Cristina’s walk- Built environments and childhood health

Cristina lives in an impoverished neighborhood near Houston’s downtown. Every day, Cristina’s first challenge is to get to school. The half-mile route is full of hazards. It includes a wide range of sidewalk conditions – none, broken, decent, and one with no barrier from the morning traffic zooming by. On one block the shops are open. On the next block, they’re empty. Windows are broken, people are sleeping in the doorway of one, and some guys are standing near the entry of another empty business. Cristina has to navigate all this and more before she ever makes it to her school’s front door.

Why tell this tale? To illustrate the interplay between places and people. Simple behaviors (walking to school) are fraught with danger in a poverty-stricken urban environment. Layer on issues like 1) decaying housing stock, 2) lack of access to stores that sell healthy foods, and 3) an overabundance of those that sell cheap processed snacks, and the costs for children, not least in terms of risk for chronic diseases like childhood obesity and asthma, are unconscionable.

How do we deal with this connection between people and place?

What we believe at Local Initiatives Support Coalition (LISC) is that comprehensive community development is part of the answer. Comprehensive community development is an approach to neighborhood revitalization that goes beyond than traditional community development concerns such as built environments. It includes investments in affordable housing, commercial property and community centers, but it also looks more expansively at ways to provide safe streets, safe outdoor places for families to engage in physical activity, and easier access to healthy foods.  In Houston and other urban centers nationwide, LISC programmatically connects local organizations and community leaders with one another. The goal is to ensure that residents in a given neighborhood have access to resources (stores, parks, community gardens) that make healthy choices easy.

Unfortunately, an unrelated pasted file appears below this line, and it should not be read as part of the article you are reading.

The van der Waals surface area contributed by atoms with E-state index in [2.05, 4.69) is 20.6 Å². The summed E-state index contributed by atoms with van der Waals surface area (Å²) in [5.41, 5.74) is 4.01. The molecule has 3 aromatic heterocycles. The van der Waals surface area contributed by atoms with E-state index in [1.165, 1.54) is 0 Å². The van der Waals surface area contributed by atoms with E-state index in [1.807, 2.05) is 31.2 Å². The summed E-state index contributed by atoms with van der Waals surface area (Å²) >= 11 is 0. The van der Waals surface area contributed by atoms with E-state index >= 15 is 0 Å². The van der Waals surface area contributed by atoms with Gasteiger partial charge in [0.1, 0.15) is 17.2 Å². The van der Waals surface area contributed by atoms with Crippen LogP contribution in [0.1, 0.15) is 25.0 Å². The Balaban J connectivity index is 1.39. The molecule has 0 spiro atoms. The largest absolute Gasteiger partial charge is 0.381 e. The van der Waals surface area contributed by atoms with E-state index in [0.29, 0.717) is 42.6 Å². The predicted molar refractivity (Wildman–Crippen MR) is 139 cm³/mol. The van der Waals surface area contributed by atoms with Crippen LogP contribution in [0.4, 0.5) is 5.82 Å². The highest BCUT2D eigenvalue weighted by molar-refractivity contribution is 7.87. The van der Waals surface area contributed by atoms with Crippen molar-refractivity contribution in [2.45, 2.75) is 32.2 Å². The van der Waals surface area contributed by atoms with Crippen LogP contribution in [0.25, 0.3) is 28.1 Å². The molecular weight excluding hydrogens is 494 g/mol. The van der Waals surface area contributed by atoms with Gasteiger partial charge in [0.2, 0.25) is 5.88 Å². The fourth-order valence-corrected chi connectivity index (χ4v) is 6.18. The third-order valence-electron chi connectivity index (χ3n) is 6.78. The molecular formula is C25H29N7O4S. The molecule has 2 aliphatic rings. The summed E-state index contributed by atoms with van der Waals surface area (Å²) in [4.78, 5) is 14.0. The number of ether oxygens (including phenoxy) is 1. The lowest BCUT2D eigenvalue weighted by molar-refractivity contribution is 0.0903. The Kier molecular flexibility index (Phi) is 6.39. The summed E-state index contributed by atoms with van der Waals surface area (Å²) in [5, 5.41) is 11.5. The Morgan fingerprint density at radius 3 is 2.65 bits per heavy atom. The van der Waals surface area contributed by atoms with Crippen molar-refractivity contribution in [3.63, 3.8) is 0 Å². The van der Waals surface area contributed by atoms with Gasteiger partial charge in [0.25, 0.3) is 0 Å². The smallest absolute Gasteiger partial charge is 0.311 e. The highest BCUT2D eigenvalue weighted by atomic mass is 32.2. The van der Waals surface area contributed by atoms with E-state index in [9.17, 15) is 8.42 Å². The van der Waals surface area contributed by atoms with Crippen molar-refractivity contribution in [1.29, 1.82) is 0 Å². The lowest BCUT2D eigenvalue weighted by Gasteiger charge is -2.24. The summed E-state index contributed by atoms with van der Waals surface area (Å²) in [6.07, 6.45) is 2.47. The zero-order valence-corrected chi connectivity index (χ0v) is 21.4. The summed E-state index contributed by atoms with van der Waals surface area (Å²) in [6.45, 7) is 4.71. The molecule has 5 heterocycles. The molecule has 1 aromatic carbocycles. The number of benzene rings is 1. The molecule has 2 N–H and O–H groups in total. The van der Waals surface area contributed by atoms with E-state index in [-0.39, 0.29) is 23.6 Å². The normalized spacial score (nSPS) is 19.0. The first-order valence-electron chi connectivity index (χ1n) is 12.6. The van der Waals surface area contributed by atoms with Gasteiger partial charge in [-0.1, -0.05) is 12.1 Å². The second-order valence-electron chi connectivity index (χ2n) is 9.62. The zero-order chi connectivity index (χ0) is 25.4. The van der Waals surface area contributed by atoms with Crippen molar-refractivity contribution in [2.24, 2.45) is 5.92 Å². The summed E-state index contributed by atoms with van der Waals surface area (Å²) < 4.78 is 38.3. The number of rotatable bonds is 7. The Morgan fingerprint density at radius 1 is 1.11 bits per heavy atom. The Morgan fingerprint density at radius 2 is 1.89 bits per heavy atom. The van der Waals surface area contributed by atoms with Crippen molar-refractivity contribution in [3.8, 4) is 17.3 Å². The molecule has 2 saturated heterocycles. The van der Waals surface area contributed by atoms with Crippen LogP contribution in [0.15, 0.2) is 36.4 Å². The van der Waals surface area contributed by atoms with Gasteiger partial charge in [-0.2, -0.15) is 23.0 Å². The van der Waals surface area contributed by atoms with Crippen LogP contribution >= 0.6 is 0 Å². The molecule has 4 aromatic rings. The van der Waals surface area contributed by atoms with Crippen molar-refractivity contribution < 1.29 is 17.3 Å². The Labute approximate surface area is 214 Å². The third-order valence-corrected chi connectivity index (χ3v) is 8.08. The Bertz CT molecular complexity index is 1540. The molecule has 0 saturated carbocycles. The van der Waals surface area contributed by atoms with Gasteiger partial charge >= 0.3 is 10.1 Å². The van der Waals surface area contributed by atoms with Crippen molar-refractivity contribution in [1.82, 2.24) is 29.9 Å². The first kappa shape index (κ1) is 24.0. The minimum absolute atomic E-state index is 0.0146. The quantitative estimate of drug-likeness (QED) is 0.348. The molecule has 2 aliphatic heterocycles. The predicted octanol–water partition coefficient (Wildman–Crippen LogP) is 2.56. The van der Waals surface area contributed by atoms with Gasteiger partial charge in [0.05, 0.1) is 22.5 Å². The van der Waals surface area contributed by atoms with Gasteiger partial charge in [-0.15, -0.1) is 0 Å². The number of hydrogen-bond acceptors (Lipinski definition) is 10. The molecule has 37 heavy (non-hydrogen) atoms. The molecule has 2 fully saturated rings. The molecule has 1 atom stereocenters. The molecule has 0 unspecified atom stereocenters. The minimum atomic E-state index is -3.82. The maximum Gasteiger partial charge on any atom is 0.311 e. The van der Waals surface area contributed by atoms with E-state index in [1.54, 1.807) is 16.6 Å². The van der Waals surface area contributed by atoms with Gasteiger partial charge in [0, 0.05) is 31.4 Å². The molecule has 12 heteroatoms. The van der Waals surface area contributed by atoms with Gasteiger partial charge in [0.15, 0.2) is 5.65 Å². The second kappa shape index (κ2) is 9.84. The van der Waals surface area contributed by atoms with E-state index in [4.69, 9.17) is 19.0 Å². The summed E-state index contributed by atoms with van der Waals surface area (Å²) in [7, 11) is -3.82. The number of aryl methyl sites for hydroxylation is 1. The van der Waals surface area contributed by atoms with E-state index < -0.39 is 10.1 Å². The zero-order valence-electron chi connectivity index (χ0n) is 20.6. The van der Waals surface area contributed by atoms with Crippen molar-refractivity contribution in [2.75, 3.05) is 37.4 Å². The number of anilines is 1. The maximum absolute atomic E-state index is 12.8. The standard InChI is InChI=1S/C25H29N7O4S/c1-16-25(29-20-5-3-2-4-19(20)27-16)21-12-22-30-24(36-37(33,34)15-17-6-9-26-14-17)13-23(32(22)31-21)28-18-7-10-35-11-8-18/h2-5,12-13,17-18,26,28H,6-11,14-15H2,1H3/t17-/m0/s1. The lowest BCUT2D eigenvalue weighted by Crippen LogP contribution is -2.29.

Ensuring people and place prosper and thrive

Here’s how comprehensive community development works in practice: To help improve the health environment in specific neighborhoods, we provide grants to community-based nonprofits that care about creating a healthy community. We then encourage networking among them, so that they coordinate their efforts for maximum impact. We also make direct investments in built environment that support positive health outcomes. In Houston, for instance, LISC invested in improving a high school sports field, which neighborhood families then used in the evenings.

Does this approach make a difference? Emerging evidence says yes. One 2013 study comparing four Kansas City neighborhoods – two where LISC works and two comparison neighborhoods—found a positive correlation between a comprehensive community development and positive health outcomes.

Healthy people and healthy neighborhoods don’t happen accidentally. With so many neighborhoods struggling with poverty and costly, preventable diseases like obesity, it’s time for community developers to align more strategically and more intentionally with the public health community.  A holistic approach focused on comprehensive community development is where we will see lasting improvements for Cristina and other low-income children nationwide.

Amanda Timm is executive director of Houston LISC . Amanda orchestrated Houston LISC’s strategic shift to a comprehensive approach for community development.  The implementation of this new strategy has led to the local launch of the Great Opportunities (GO) Neighborhoods Program and the inclusion of Houston as an expansion site for the Financial Opportunity Centers by National LISC.